No death penalty in Williams case
The Philadelphia District Attorney’s Office won’t seek the death penalty for Charles N. Sargent, who allegedly stabbed and dismembered Diamond Williams, a local transgender woman.
“As brutal as this case is, it doesn’t meet the parameters of a death-penalty case, which are defined by state law,” said assistant district attorney Geoffrey W. MacArthur.
MacArthur said the office decided against pursuing the death penalty last month, after Sargent’s preliminary hearing.
Sargent is charged with murder, abuse of corpse and possessing an instrument of crime.
“At this point, it’s a first-degree murder case, which means Mr. Sargent will spend the rest of his life in prison if convicted,” MacArthur said.
A jury trial is expected to be held in late 2015 if a plea agreement isn’t reached, MacArthur added.
According to a statement Sargent gave to police, he allegedly invited Williams to his Strawberry Mansion residence during the early-morning hours of July 14, 2013.
Sargent claims he stabbed Williams in self-defense, after she demanded a pre-arranged payment of $40 for performing oral sex — which he refused to pay due to her male genitalia.
A pre-trial conference is scheduled for 9 a.m. Dec. 18 in Room 1105 of the Criminal Justice Center, 1301 Filbert St.
Philadelphia Common Pleas Judge Benjamin Lerner will preside.
Sargent, 45, remains incarcerated at the Curran-Fromhold Correctional Facility in Northeast Philadelphia.
Schneller denied participation in marriage case
The Third Circuit Court of Appeals last month denied anti-LGBT activist James Schneller’s request to participate in a pending marriage-recognition case.
Cara Palladino and Isabelle Barker filed suit in 2013, seeking recognition of their out-of-state marriage in Pennsylvania. The case has been held in abeyance, pending the outcome of appeals in the Whitewood case, which established marriage equality throughout the state.
Schneller claims that marriage equality infringes on his religious freedoms. But last month, 13 Third Circuit judges signed an order denying Schneller’s request to participate in the Palladino case.
In an email, Schneller expressed disappointment with the order. But he noted that it’s still possible that the Whitewood decision will be reversed on appeal.
Schneller has also requested to become a participant in the Whitewood case. That request remained pending with the Third Circuit Court of Appeals by presstime.
Plans form for Morris event
Sharron L. Cooks, a local trans activist, has agreed to speak at a candlelight march and vigil commemorating the 12th anniversary of Nizah Morris’ death.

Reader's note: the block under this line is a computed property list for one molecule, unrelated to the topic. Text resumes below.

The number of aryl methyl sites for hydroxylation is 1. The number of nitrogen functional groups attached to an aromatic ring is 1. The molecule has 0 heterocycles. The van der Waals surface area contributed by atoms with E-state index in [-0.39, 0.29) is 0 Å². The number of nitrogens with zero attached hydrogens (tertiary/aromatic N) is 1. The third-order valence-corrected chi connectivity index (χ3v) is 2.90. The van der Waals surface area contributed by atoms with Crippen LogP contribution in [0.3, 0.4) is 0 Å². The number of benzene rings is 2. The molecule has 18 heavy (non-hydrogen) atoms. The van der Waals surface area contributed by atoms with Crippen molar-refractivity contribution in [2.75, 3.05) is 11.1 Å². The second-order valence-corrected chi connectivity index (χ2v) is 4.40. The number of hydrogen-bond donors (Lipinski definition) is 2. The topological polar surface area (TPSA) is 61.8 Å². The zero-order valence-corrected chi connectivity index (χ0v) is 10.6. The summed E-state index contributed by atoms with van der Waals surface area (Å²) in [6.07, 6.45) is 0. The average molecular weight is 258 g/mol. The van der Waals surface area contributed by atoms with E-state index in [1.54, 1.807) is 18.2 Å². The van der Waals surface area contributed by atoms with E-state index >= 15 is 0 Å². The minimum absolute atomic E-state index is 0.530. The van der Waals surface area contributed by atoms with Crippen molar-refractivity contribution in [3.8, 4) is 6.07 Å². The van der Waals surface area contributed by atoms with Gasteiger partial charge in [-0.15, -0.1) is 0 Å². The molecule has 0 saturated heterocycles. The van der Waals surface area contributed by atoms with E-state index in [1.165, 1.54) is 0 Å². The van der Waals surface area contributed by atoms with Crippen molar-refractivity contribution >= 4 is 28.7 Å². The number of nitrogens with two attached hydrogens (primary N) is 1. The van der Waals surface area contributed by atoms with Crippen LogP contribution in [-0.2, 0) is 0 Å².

The event, which is sponsored by the Justice for Nizah committee, will be held 5-6:30 p.m. Dec. 22 in Center City.
Morris was a transgender woman who sustained a fatal head injury shortly after entering a police vehicle on Dec. 22, 2002. Her homicide remains unsolved.
The march will originate at the old Key West Bar at 207 S. Juniper St. and proceed north on Broad Street to the District Attorney’s Office at Three South Penn Square. Other speakers include former state Rep. Babette Josephs and the Rev. Jeffrey Haskins of Unity Fellowship of Christ Church.
In addition to seeking a state probe of the Morris case, the J4N committee is demanding that local authorities release all records pertaining to the Morris incident and meet with a contingent of J4N members.
— Timothy Cwiek
Gay man to stand trial for murder
A trial has been ordered in the case of a murdered Roxborough cantor.
During a preliminary hearing Tuesday, Municipal Court Judge James M. DeLeon ordered the accused murderer, Jonathan Williams, to stand trial on a general charge of murder and other counts related to the Sept. 30 incident.
Williams, 33, is accused of stabbing Ronald Fischman 10 times in the back with a kitchen knife. During this week’s hearing, Detective Timothy Scally read a statement in which Williams admitted his guilt to Philadelphia homicide detectives.
Williams and his now ex-boyfriend, Gordan Branch, were homeless before Fischman invited them live with him in his East Mount Airy home. Fischman later kicked Williams out after he believed Williams was stealing from him.
The incident took place when Williams allegedly broke in to Fischman’s home, prompting an argument between Fischman and Williams, while Branch, who was visiting, hid in a bedroom.
Looking to sign up for health insurance in the New Year? Now you can do so in an LGBT-friendly environment.
Garden State Equality will host free workshops to help people enroll and become educated about LGBT-specific health literacy.
The first workshop will be held Dec. 8 at the Newark LGBTQ Community Center, 11 Halsey St. in Newark, and the second on Dec. 16 at Rutgers-Camden Campus Center Multipurpose Room, 326 Penn St. in Camden. Both are from 4-8 p.m.
— Ryan Kasley